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A demanding role in Angeliki Antoniou’s “Eduart” March 16, 2007

Posted by grhomeboy in Movies Life Greek.

‘I created my own Eduart in my mind and in my heart, and I was afraid that if I met him and he was very different it would confuse me tremendously,’ says Durmishi.

A true story about a rare event is always a promising opportunity for a role full of dramatic tension and a display of thespian talent. The young Kosovar actor Eshref Durmishi was given this opportunity to shine in his first feature film, Angeliki Antoniou’s “Eduart.” In the drama, which is now playing at theaters, the Greek filmmaker tells the story of a young Albanian man who commits a crime, atones for it and turns himself in to the authorities.

“Angeliki Antoniou gave me different parts of the script for rehearsals. The second time we met, I read a monologue and she gave me the part,” he said. “I had only just graduated from a drama school in Pristina when the film was cast. We worked extensively on rehearsals with Angeliki because it was my first feature film, as well as a large and complex role. I told her that I needed her help and we didn’t stop rehearsing for quite some time. It was a wonderful experience because I got to work with people like Angeliki, cinematographer Jurgen Jurges and actor Andre Hennicke.”

Have you ever met the real Eduart? > No, never. I wanted to see him before we started shooting but I reconsidered it and discussed it with Angeliki and we decided it wasn’t a very good idea. I created my own Eduart in my mind and in my heart, and I was afraid that if I met him and he was very different it would confuse me tremendously. When I got the script, Angeliki told me just to read it and not do anything else. I respected her wishes and what came out was from the work we did together.

When you play a thief and a murderer, do you have to like him in order to put him across? > You have to love every character you play, otherwise it won’t come out as it should. I came to love the story and the character. You have to believe in the character first, otherwise no one else will. The first thing I liked about Eduart was that he came back to Greece to surrender and pay for his mistakes. I also liked the scenes with his father and his sister, when she tells him that she doesn’t want to visit him in prison again.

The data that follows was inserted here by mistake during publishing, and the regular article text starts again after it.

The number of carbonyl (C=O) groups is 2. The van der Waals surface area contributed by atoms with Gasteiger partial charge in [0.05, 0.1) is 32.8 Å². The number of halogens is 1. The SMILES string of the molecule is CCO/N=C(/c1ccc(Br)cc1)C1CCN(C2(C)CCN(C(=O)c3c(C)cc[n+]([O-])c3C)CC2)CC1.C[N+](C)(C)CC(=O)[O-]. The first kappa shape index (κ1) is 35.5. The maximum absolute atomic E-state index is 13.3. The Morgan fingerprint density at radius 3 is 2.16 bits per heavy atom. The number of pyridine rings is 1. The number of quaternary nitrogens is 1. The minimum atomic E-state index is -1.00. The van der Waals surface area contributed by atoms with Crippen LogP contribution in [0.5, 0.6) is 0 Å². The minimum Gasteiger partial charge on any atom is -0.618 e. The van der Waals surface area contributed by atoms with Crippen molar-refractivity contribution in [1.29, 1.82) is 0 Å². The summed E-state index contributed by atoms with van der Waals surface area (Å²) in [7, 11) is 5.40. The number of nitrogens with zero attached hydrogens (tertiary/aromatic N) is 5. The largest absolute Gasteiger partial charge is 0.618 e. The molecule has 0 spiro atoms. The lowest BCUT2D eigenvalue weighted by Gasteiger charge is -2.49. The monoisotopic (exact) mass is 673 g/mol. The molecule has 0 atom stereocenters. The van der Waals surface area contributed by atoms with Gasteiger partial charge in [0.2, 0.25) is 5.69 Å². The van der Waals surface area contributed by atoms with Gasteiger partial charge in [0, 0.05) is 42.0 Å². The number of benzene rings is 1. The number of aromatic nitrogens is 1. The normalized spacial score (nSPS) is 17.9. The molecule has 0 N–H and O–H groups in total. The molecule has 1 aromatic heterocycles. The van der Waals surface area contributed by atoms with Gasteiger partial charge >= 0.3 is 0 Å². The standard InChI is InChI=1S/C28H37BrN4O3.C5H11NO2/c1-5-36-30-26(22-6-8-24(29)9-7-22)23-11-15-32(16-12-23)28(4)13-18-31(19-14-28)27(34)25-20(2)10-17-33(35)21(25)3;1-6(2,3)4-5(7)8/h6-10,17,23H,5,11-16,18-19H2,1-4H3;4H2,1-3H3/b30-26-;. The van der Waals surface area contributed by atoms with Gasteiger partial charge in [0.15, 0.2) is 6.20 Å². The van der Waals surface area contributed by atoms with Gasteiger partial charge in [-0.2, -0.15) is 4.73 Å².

What do you think of his change of heart? > Maybe he didn’t want to be free when his conscience was imprisoned by guilt. Maybe he wanted to be liberated through his imprisonment. When we were shooting the prison scenes, I really felt like a prisoner because the set and the atmosphere were very real.

Would you say that you are a method actor? Did the character of Eduart stick to you? > That was not my intention, but I noticed that it did happen. During a break in filming, I went on holiday to Italy with my family when what I really wanted was to be alone. When I was preparing for the role, however, I didn’t read any books or watch any movies. I wanted the character I had created to be as authentic as possible.

How do you think the audience will respond to the film? A film on a similar theme, “Hostage,” was a box-office failure. > I hope it does as well as it did at the Thessaloniki International Film Festival. As far as the other film is concerned, I have heard about it. Maybe its timing was off, because the story it told was very recent and the public had already had its fill from the media frenzy it created. Eduart’s story is less known and is also quite different.

Is there any potential for a career in film in Kosovo? > Very little. As we all know, after the war we had to start with less than nothing. There are very few films being made today, but the good thing is that many producers are interested in making films either using Kosovo as a location or about the war. Things are improving.

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